Himes: State of the Art

Decree 349

Cuba essentially fell off the map after Fidel Castro died in 2016. Talk of opening the country, then closing it, prevailed in the United States, but was muffled by the never-ending turmoil resulting from our own problematic government. Most thought Castro’s death would bring about positive change in the country, but those of us closer to the matter knew little would change.

Miguel Díaz-Canel is currently serving as the president (don’t be fooled—he’s part of the communist party) of Cuba. While the island has been relatively quiet since he took power, he recently introduced legislation that is enraging people near and far: Decree 349. The decree contains intentionally vague language that allows for unfair punishment and imbecilic censorship of artists on the island, and while harassment of artists is nothing new among Cuban officials, it will now be totally legitimized and sanctioned.

According to The Wall Street Journal, Decree 349 “bans the exhibition and sale of artworks and music shows not authorized by the state,” and therefore empowers the government to further censor anything not conducive to the communist regime. It also targets song lyrics that are sexually explicit or vulgar.

Art is not always political, but often it is—and it should be as political as the creator wants it to be. Art has historically acted as a force for social and political change and gives a voice to the people. Countless pieces of famous artwork have political messages behind them, from Picasso’s Guernica to “Highway 61 Revisited.”

Music with political messages is especially prevalent, and the freedom to create it is often taken for granted. From Beyonce’s “Formation” to Childish Gambino’s “This is America,” artists use powerful lyrics to address the injustices America faces today. This isn’t a new practice, though—opposition to the Vietnam War created some revolutionary music that’s still listened to today, including Creedence Clearwater Revival’s “Fortunate Son,” The Animals’ “House of the Rising Sun,” and Jimi Hendrix’s “All Along the Watchtower.” Bob Marley’s “I Shot the Sheriff,” John Lennon’s “Imagine,” and The Beatles’ “Revolution” are all famously deeply political, not to mention how much money Americans—and ironically, Londoners—are spending to get tickets to see Hamilton, an intrinsically political production that doesn’t necessarily portray our founding fathers in the most positive light, instead highlighting their faults alongside their many strengths.

Imagine if President Trump could censor artists and musicians based on the content of their work. Further, what if comedians were censored? Saturday Night Live hardly ever airs an episode without making jokes about Trump. Neither do The Tonight Show, The Late Show, or The Daily Show. America would be in an uproar if Pink’s “What About Us” was pulled from the radio because of its potentially political undertones, just like we’d be outraged if classic Hamilton catchphrases like “Immigrants: We get the job done” were retracted from the set. I can’t even imagine what would happen if they tried to take away, well, just about anything Dylan has ever written.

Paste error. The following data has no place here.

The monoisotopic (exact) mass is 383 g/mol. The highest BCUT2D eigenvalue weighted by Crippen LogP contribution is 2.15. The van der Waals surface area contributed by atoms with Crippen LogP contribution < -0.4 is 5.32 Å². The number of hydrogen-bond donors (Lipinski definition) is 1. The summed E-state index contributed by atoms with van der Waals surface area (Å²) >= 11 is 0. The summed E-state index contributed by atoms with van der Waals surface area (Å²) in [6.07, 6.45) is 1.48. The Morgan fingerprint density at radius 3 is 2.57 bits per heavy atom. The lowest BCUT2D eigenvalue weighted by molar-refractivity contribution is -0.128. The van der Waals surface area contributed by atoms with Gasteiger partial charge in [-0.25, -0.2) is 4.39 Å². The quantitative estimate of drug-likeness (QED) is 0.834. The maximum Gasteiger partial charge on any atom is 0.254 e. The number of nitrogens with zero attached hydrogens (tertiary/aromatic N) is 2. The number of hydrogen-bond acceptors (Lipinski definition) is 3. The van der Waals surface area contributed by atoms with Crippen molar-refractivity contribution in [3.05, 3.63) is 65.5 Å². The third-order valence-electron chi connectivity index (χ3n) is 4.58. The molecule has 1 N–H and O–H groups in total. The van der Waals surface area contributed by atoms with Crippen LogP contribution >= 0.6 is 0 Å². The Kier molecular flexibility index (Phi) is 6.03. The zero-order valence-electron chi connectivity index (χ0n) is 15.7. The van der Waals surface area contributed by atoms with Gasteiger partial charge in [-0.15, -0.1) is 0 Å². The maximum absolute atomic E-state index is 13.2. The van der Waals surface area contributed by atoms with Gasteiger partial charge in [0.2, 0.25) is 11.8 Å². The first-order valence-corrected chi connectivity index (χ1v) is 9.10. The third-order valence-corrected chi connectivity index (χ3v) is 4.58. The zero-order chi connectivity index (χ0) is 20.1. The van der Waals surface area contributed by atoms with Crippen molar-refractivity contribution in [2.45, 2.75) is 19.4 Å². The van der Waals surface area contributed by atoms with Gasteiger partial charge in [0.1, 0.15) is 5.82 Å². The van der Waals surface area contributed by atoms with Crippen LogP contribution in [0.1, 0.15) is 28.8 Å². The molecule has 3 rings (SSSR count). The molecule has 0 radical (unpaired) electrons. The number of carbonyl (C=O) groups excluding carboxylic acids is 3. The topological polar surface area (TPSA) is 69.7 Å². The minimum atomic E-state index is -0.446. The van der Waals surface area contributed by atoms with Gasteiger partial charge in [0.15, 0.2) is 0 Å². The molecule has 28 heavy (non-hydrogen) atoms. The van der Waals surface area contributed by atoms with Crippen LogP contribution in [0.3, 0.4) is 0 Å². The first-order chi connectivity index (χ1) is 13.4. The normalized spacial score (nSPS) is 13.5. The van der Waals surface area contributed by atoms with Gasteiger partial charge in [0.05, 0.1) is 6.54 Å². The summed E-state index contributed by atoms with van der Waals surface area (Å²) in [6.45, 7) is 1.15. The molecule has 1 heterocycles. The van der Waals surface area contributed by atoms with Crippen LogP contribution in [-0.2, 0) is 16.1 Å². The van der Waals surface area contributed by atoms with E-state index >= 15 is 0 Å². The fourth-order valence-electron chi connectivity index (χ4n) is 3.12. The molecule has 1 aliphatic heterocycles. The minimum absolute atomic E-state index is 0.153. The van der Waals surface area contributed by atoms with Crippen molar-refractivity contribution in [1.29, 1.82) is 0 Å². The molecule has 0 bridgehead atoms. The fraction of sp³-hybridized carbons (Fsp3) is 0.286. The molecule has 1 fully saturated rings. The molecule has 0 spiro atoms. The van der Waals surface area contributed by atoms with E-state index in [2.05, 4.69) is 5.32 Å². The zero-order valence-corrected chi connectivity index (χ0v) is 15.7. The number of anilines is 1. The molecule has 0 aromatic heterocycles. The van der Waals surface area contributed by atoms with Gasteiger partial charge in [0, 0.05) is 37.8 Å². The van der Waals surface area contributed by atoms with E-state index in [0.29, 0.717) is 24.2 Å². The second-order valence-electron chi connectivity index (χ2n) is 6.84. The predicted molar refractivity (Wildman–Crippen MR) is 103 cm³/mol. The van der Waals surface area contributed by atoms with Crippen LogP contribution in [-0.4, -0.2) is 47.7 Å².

Cesar A. Cruz once said that “Art should comfort the disturbed and disturb the comfortable,” and Decree 349 completely disavows that quote’s entire second clause. By a single sweep of legislation, the Díaz-Canel regime is removing art that will “disturb the comfortable” (e.g., the government officials themselves) simply to make themselves appear more legitimate. Out of sight, out of mind, right?

In recent years, a younger generation of Cubans has gained relative financial independence, and they’re starting to sell their art in private galleries that appeal to foreign collectors, according to The Wall Street Journal. Artists of all sorts have recently been detained by the Cuban government, among them visual artists and musicians.

The decree holds that artists must get their work (including lyrics for musicians) approved by the government. Further, “supervising inspectors” may be present at cultural events to ensure they do not dissent from the regulations.

Decree 349 probably won’t change much, but it will institutionalize harassment and censorship of artists that was already happening in the first place. No matter how far Cuba has come as a country, it will never get to where it needs to be without freedom of speech and expression. Censorship is a clear sign of weakness, but as long as censorship is in practice, the current regime will be too.

After watching The Marvelous Mrs. Maisel over Christmas break, I was inspired to look up old bits performed by Lenny Bruce, who is portrayed by Luke Kirby on the show. Listening to him in 2019 is a weird experience because I think he was considered obscene even by 1950s standards, when making racist jokes didn’t raise any eyebrows whatsoever. But I did come across a quote of his that fits so perfectly to Cuba’s eerie situation: “Take away the right to say ‘f—k,’ and you take away the right to say ‘f—k the government.’” Ironically, he was arrested three times because of obscenity.

Censorship is a grave danger that is often overlooked among democratic countries. The more we fail to stand up to governments that prioritize censorship, the more they will continue to capitalize on it.

Featured image by Ikram Ali / Graphics Editor

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About Emily Himes 80 Articles
Emily Himes is the associate arts editor for The Heights. She has relatively few controversial arts opinions, but her top one might be her love for "The Piña Colada Song." Write her at [email protected], complain to [email protected]